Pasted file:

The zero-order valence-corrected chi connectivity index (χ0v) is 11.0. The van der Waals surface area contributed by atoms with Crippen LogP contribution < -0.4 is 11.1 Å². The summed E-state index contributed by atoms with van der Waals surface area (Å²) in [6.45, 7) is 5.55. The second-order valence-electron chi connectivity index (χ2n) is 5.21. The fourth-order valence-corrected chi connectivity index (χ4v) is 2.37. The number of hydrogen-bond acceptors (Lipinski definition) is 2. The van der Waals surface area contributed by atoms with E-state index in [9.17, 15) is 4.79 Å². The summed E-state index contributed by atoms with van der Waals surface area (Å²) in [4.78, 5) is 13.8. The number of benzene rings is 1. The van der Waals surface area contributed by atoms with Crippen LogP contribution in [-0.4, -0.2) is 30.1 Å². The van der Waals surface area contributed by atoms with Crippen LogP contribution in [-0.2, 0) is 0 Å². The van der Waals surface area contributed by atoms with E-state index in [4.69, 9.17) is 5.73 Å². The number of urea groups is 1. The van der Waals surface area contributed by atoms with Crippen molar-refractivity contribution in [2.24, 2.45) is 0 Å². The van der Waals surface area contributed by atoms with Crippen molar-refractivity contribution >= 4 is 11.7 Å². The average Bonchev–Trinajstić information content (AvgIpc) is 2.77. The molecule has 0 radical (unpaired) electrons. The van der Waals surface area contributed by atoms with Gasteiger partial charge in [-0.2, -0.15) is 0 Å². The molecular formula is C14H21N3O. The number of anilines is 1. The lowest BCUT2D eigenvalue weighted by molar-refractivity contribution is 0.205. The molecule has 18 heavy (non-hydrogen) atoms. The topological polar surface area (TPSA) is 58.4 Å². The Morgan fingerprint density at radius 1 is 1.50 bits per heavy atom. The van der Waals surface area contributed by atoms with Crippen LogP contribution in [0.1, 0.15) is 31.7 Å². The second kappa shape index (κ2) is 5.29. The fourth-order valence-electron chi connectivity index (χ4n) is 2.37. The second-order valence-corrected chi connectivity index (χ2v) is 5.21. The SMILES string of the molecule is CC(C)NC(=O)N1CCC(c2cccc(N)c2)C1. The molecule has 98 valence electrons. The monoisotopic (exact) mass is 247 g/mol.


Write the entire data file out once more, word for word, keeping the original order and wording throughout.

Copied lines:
The zero-order valence-corrected chi connectivity index (χ0v) is 11.0. The van der Waals surface area contributed by atoms with Crippen LogP contribution < -0.4 is 11.1 Å². The summed E-state index contributed by atoms with van der Waals surface area (Å²) in [6.45, 7) is 5.55. The second-order valence-electron chi connectivity index (χ2n) is 5.21. The fourth-order valence-corrected chi connectivity index (χ4v) is 2.37. The number of hydrogen-bond acceptors (Lipinski definition) is 2. The van der Waals surface area contributed by atoms with E-state index in [9.17, 15) is 4.79 Å². The summed E-state index contributed by atoms with van der Waals surface area (Å²) in [4.78, 5) is 13.8. The number of benzene rings is 1. The van der Waals surface area contributed by atoms with Crippen LogP contribution in [-0.4, -0.2) is 30.1 Å². The van der Waals surface area contributed by atoms with Crippen LogP contribution in [-0.2, 0) is 0 Å². The van der Waals surface area contributed by atoms with E-state index in [4.69, 9.17) is 5.73 Å². The number of urea groups is 1. The van der Waals surface area contributed by atoms with Crippen molar-refractivity contribution in [2.24, 2.45) is 0 Å². The van der Waals surface area contributed by atoms with Crippen molar-refractivity contribution >= 4 is 11.7 Å². The average Bonchev–Trinajstić information content (AvgIpc) is 2.77. The molecule has 0 radical (unpaired) electrons. The van der Waals surface area contributed by atoms with Gasteiger partial charge in [-0.2, -0.15) is 0 Å². The molecular formula is C14H21N3O. The number of anilines is 1. The lowest BCUT2D eigenvalue weighted by molar-refractivity contribution is 0.205. The molecule has 18 heavy (non-hydrogen) atoms. The topological polar surface area (TPSA) is 58.4 Å². The Morgan fingerprint density at radius 1 is 1.50 bits per heavy atom. The van der Waals surface area contributed by atoms with Crippen LogP contribution in [0.1, 0.15) is 31.7 Å². The second kappa shape index (κ2) is 5.29. The fourth-order valence-electron chi connectivity index (χ4n) is 2.37. The second-order valence-corrected chi connectivity index (χ2v) is 5.21. The SMILES string of the molecule is CC(C)NC(=O)N1CCC(c2cccc(N)c2)C1. The molecule has 98 valence electrons. The monoisotopic (exact) mass is 247 g/mol.